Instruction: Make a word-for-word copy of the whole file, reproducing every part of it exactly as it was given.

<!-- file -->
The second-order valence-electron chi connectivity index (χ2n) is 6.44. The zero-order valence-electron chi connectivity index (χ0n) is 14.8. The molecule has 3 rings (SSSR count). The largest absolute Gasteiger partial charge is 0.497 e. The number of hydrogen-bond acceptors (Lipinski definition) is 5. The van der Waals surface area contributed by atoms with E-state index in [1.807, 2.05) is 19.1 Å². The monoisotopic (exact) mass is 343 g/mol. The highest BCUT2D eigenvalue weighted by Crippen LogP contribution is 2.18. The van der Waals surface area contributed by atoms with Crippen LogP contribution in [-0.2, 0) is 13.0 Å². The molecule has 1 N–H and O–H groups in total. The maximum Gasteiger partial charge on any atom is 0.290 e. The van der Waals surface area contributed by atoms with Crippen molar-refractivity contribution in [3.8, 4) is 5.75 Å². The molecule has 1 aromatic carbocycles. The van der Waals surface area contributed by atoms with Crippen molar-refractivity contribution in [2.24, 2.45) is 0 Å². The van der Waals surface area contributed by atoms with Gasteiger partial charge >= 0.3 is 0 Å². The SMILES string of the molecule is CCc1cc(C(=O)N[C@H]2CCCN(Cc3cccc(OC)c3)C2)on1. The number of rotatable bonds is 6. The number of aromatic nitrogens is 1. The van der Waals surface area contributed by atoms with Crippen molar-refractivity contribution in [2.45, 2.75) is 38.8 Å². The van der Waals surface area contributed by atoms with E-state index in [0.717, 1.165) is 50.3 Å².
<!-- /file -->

The second-order valence-electron chi connectivity index (χ2n) is 6.44. The zero-order valence-electron chi connectivity index (χ0n) is 14.8. The molecule has 3 rings (SSSR count). The largest absolute Gasteiger partial charge is 0.497 e. The number of hydrogen-bond acceptors (Lipinski definition) is 5. The van der Waals surface area contributed by atoms with E-state index in [1.807, 2.05) is 19.1 Å². The monoisotopic (exact) mass is 343 g/mol. The highest BCUT2D eigenvalue weighted by Crippen LogP contribution is 2.18. The van der Waals surface area contributed by atoms with Crippen LogP contribution in [-0.2, 0) is 13.0 Å². The molecule has 1 N–H and O–H groups in total. The maximum Gasteiger partial charge on any atom is 0.290 e. The van der Waals surface area contributed by atoms with Crippen molar-refractivity contribution in [3.8, 4) is 5.75 Å². The molecule has 1 aromatic carbocycles. The van der Waals surface area contributed by atoms with Crippen molar-refractivity contribution in [2.24, 2.45) is 0 Å². The van der Waals surface area contributed by atoms with Gasteiger partial charge >= 0.3 is 0 Å². The SMILES string of the molecule is CCc1cc(C(=O)N[C@H]2CCCN(Cc3cccc(OC)c3)C2)on1. The number of rotatable bonds is 6. The number of aromatic nitrogens is 1. The van der Waals surface area contributed by atoms with Crippen molar-refractivity contribution in [2.45, 2.75) is 38.8 Å². The van der Waals surface area contributed by atoms with E-state index in [0.717, 1.165) is 50.3 Å².